A study out of the University of Michigan found that you can say what you like but our perception of our medical providers is actually impacted by what they wear. I should probably stress at this point that I’m talking about normal times obviously. Right now during a pandemic we are very keen for them to be fully kitted out in PPE – the gowns, the masks, that gloves, the whole shebang. But, in general terms, just bowling along to your local GP or medical center, does it matter if they show up wearing a suit and tie, white coat stethoscope around the neck, the sort of things we might expect if we asked a child to draw a doctor.
Well, the research found that it does depend. Older folk we’re actually more concerned that their doctors should look like that they expect them to look – the full kit, whereas younger people not so much. These are sweeping generalizations. It depends on a bunch of factors. It also matters. Regardless of what my LinkedIn folks said they thought they thought, much of our actual behaviour is driven by unconscious bias. People who perceived their advisors as more credible were much more likely to follow their advice or do their homework. Which, with doctors is massively important. Try googling to see what percentage of post-op patients actually follow their meds, behaviour-change advice, etc. It’s horrifyingly low.
I was working with some medical folks the other day and they were wondering about this topic of appearance credibility because this is a debate they have going on.
My responses:
  • build a relationship with your clients,
  • ask them mix it up and see what works
  • you’ve got multiple people dress them in multiple ways see which gets the best responses in terms of your customer satisfaction surveys or general feedback
So, don’t let one-size-fits-all and this is true of not only what you wear but how you act.

20/20 Foresight


As a kid, I had a hobby following pop music charts. Being young, broke and in pre-internet New Zealand, it was hard yards tracking down sources like magazines, newsletters, and radio shows. One weekly highlight for me across crackly radio stations from towns nowhere near my own was Casey Kasem’s American Top 40. It was common practice in those days in New Zealand to marvel at the pop culture in the US and UK from many miles away and seemingly a couple of years behind. FM radio here was yet to exist and outside of the big towns, you were as likely on radio to hear a buy, sell and exchange community noticeboard as you were a new wave song. I did not live in a big town.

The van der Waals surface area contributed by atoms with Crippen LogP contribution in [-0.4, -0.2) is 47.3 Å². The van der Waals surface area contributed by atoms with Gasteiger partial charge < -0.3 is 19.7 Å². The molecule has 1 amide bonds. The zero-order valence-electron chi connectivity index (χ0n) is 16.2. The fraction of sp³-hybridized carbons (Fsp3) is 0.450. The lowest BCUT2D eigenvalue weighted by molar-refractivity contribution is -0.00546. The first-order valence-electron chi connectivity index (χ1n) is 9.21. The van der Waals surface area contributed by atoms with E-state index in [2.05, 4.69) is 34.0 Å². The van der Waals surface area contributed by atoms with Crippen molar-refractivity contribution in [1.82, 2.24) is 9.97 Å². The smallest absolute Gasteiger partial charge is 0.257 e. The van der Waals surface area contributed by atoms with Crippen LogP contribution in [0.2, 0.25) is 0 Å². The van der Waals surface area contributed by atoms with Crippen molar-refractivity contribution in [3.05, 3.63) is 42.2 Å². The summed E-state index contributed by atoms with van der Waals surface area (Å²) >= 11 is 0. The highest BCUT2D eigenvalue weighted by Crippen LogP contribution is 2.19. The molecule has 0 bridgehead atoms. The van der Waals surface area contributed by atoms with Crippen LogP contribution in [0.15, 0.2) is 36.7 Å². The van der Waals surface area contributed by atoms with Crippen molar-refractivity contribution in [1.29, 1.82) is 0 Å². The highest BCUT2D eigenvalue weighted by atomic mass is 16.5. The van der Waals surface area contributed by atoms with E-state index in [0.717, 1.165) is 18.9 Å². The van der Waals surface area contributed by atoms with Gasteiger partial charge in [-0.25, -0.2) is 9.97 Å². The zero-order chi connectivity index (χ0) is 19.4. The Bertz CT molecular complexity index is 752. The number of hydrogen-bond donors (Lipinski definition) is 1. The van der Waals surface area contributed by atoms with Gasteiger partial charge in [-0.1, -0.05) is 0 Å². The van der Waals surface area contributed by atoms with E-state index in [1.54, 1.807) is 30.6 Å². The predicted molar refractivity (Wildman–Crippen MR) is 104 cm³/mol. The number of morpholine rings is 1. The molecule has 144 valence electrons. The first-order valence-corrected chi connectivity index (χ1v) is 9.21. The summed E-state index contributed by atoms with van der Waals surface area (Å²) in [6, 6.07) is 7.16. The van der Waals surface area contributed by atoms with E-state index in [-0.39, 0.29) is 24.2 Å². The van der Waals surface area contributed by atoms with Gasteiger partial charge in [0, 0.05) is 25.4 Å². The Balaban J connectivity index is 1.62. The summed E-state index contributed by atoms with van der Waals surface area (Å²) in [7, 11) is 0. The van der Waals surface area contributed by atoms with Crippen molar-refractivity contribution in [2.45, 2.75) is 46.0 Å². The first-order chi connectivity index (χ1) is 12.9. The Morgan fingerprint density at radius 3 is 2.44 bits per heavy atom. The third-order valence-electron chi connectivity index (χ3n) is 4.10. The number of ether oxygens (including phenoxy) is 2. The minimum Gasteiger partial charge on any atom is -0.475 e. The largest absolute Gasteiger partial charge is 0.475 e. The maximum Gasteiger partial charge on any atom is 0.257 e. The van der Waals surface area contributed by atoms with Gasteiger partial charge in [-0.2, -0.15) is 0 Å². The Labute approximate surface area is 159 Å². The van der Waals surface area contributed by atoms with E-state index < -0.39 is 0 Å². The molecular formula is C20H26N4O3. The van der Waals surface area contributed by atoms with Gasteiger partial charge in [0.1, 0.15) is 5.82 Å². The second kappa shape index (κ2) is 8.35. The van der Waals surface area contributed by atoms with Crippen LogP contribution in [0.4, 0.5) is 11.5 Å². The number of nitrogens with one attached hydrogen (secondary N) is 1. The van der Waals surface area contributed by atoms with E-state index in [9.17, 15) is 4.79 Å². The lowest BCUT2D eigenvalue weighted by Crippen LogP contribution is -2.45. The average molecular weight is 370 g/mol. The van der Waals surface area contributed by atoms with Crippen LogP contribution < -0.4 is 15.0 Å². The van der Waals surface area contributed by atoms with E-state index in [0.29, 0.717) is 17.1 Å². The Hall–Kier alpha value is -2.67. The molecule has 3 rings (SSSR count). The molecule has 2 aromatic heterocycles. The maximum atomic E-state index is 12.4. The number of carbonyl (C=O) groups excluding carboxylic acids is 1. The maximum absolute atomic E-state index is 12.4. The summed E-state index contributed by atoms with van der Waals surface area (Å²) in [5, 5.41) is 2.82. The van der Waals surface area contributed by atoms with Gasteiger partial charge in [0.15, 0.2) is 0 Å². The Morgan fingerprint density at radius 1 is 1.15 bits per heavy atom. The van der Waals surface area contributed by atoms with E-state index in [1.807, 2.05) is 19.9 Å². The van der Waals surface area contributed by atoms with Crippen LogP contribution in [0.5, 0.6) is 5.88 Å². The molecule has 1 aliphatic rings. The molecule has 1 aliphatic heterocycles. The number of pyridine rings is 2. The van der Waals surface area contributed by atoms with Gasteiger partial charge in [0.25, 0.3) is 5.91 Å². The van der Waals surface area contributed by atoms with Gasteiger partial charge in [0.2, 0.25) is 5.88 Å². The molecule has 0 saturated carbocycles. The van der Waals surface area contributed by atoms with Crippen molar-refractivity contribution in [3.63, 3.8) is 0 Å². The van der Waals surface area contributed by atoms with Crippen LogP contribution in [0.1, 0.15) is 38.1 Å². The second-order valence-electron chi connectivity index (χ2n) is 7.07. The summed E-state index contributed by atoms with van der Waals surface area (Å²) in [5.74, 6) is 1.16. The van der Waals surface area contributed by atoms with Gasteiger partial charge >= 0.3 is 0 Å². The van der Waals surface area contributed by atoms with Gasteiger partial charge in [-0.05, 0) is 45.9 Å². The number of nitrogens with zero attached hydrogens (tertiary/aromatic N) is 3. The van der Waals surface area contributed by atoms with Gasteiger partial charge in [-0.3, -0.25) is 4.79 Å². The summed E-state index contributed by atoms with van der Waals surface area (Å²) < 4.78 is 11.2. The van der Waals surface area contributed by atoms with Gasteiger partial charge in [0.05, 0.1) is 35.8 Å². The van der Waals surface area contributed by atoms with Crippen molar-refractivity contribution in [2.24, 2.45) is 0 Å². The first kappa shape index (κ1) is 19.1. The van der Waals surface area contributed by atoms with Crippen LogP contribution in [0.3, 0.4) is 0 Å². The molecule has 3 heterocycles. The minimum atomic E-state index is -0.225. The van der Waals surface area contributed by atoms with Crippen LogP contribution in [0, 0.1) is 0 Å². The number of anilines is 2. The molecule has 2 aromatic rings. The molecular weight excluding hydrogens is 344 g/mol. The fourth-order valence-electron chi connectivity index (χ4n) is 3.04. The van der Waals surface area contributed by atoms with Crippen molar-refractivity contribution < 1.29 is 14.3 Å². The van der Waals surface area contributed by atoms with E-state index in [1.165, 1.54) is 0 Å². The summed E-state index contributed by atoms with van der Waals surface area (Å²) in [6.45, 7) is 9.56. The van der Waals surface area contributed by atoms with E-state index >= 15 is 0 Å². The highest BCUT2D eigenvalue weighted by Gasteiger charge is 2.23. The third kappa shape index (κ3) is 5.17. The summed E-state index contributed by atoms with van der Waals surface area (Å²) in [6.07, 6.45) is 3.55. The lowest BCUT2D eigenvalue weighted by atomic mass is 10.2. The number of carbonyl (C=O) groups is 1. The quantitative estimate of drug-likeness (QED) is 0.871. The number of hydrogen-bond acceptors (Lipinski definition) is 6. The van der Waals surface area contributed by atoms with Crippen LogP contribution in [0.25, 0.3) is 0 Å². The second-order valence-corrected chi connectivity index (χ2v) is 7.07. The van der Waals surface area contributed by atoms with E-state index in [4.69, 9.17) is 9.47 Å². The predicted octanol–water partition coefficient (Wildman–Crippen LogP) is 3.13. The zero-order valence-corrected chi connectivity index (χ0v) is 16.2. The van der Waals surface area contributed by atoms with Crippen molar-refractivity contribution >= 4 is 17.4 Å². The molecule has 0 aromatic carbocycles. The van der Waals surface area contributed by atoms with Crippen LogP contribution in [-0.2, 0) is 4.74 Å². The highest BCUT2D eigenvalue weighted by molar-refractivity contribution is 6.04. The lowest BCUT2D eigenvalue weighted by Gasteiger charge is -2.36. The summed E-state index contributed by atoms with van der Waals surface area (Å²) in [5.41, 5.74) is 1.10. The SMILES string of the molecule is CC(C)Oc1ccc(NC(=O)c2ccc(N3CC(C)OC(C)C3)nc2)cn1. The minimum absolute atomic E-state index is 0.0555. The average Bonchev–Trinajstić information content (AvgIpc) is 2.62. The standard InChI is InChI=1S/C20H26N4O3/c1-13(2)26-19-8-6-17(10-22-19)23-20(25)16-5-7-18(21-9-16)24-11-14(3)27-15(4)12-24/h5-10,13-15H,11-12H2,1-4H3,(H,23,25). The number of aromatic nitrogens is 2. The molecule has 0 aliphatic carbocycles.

Music is inherently subjective. What is good or bad? That wasn’t why I listened. I listened for the numbers, the trends, to be connected to what I thought was going on where things went on, because nothing was going on where I was. If there was a coming of age movie based on my life, the soundtrack would focus in on 1979 to 1985.

In 2019, thanks to the internet, I discovered some FaceBook groups of people who were WAAAAY more into the show than I was and it’s entertaining for me now to check in on the mega-train-spotting types who have memorised every Hot 100 song every week for decades and can spout it all from memory via cryptic quizzes (and they do). I guess all hobby groups have their zealots.

There are all sorts of background politics about the show and its broadcast, ownership, formatting, programming, etc. It seems the halcyon days were 1970 to 1988. Many of those shows are now re-broadcast on nostalgia radio stations around the world and there is at least one IHEARTRADIO station that plays on shuffle random shows from that period all day every day. If I’m running or gymming or working on my property, my ears will be plugged into either podcasts,  or that station. Partly it’s nostalgia for my coming of age flashbacks for my own time of 1979 to 1985. Increasingly, it’s a curiosity for the 1970-1978 period where I’m aware of many classic hits from that period but they’re not the soundtrack of my life. I’m logically aware of peak BeeGees or early Bowie but it’s academic to me not personal.

This post is about revisiting contemporaneous expression. I know the Vietnam War and Watergate happened but I wasn’t there nor was I old enough to be fully engaged in the news about those events. I find it fascinating to listen to a top 40 show where Casey introduces a new song from a new act – for example, Elton John. In that moment in 1970, Elton is just some new act, no more or less than the one-hit-wonder one notch higher on that chart. Because I know what happens, re-listening makes it a different experience with a form of dramatic irony. Conversely, Casey had a habit of telling motivational stories about new artists with a promising future who just quit their day job once their first hit made the chart. I know they never have another hit. 😦